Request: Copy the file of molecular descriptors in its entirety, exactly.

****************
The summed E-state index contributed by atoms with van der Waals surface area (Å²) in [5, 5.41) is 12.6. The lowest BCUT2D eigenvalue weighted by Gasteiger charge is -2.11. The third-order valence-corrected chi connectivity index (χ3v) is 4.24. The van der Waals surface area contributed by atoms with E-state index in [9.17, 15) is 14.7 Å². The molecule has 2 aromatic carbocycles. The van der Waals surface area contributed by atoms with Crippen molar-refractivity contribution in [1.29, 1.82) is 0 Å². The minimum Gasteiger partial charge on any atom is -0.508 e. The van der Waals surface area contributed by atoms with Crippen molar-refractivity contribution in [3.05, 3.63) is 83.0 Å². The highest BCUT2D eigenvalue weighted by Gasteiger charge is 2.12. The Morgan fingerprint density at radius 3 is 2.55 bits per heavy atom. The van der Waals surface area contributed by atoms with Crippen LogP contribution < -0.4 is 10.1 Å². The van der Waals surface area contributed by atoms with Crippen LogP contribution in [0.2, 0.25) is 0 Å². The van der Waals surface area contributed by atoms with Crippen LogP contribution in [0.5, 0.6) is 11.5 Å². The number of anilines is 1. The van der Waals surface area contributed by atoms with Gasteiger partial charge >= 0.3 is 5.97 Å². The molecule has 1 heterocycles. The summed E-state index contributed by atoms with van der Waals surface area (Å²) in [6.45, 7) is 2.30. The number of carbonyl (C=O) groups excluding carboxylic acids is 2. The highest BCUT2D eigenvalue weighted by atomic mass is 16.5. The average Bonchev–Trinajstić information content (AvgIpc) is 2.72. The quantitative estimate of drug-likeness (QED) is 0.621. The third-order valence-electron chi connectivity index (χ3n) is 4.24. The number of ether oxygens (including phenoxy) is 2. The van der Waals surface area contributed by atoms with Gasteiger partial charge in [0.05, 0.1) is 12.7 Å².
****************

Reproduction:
The summed E-state index contributed by atoms with van der Waals surface area (Å²) in [5, 5.41) is 12.6. The lowest BCUT2D eigenvalue weighted by Gasteiger charge is -2.11. The third-order valence-corrected chi connectivity index (χ3v) is 4.24. The van der Waals surface area contributed by atoms with E-state index in [9.17, 15) is 14.7 Å². The molecule has 2 aromatic carbocycles. The van der Waals surface area contributed by atoms with Crippen molar-refractivity contribution in [1.29, 1.82) is 0 Å². The minimum Gasteiger partial charge on any atom is -0.508 e. The van der Waals surface area contributed by atoms with Crippen molar-refractivity contribution in [3.05, 3.63) is 83.0 Å². The highest BCUT2D eigenvalue weighted by Gasteiger charge is 2.12. The Morgan fingerprint density at radius 3 is 2.55 bits per heavy atom. The van der Waals surface area contributed by atoms with Crippen LogP contribution < -0.4 is 10.1 Å². The van der Waals surface area contributed by atoms with Crippen LogP contribution in [0.2, 0.25) is 0 Å². The van der Waals surface area contributed by atoms with Crippen LogP contribution in [0.5, 0.6) is 11.5 Å². The number of anilines is 1. The van der Waals surface area contributed by atoms with Gasteiger partial charge >= 0.3 is 5.97 Å². The molecule has 1 heterocycles. The summed E-state index contributed by atoms with van der Waals surface area (Å²) in [6.45, 7) is 2.30. The number of carbonyl (C=O) groups excluding carboxylic acids is 2. The highest BCUT2D eigenvalue weighted by atomic mass is 16.5. The average Bonchev–Trinajstić information content (AvgIpc) is 2.72. The quantitative estimate of drug-likeness (QED) is 0.621. The third-order valence-electron chi connectivity index (χ3n) is 4.24. The number of ether oxygens (including phenoxy) is 2. The van der Waals surface area contributed by atoms with Gasteiger partial charge in [0.05, 0.1) is 12.7 Å².